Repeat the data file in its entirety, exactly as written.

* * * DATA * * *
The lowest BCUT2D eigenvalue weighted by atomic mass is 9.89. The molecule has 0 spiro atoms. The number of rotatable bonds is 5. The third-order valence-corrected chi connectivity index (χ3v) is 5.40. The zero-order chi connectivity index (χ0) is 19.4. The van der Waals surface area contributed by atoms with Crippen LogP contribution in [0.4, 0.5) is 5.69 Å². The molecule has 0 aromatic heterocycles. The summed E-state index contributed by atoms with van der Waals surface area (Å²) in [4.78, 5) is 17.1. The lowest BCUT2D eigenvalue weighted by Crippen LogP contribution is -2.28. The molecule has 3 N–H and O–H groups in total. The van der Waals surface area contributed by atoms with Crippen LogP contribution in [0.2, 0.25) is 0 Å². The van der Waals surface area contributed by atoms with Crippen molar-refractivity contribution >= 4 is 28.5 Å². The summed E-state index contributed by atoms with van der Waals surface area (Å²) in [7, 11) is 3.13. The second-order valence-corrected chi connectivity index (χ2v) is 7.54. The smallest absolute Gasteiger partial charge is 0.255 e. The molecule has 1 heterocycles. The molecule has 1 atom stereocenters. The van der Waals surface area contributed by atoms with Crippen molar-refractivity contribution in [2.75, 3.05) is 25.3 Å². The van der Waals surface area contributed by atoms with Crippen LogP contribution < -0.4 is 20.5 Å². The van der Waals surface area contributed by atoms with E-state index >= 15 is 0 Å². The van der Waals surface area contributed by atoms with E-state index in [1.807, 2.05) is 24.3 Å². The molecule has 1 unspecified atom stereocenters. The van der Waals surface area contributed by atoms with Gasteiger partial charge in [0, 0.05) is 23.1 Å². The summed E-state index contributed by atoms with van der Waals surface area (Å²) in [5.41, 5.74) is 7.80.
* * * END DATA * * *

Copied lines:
The lowest BCUT2D eigenvalue weighted by atomic mass is 9.89. The molecule has 0 spiro atoms. The number of rotatable bonds is 5. The third-order valence-corrected chi connectivity index (χ3v) is 5.40. The zero-order chi connectivity index (χ0) is 19.4. The van der Waals surface area contributed by atoms with Crippen LogP contribution in [0.4, 0.5) is 5.69 Å². The molecule has 0 aromatic heterocycles. The summed E-state index contributed by atoms with van der Waals surface area (Å²) in [4.78, 5) is 17.1. The lowest BCUT2D eigenvalue weighted by Crippen LogP contribution is -2.28. The molecule has 3 N–H and O–H groups in total. The van der Waals surface area contributed by atoms with Crippen LogP contribution in [0.2, 0.25) is 0 Å². The van der Waals surface area contributed by atoms with Crippen molar-refractivity contribution >= 4 is 28.5 Å². The summed E-state index contributed by atoms with van der Waals surface area (Å²) in [7, 11) is 3.13. The second-order valence-corrected chi connectivity index (χ2v) is 7.54. The smallest absolute Gasteiger partial charge is 0.255 e. The molecule has 1 heterocycles. The molecule has 1 atom stereocenters. The van der Waals surface area contributed by atoms with Crippen molar-refractivity contribution in [2.75, 3.05) is 25.3 Å². The van der Waals surface area contributed by atoms with Crippen LogP contribution < -0.4 is 20.5 Å². The van der Waals surface area contributed by atoms with E-state index >= 15 is 0 Å². The van der Waals surface area contributed by atoms with E-state index in [1.807, 2.05) is 24.3 Å². The molecule has 1 unspecified atom stereocenters. The van der Waals surface area contributed by atoms with Gasteiger partial charge in [0, 0.05) is 23.1 Å². The summed E-state index contributed by atoms with van der Waals surface area (Å²) in [5.41, 5.74) is 7.80.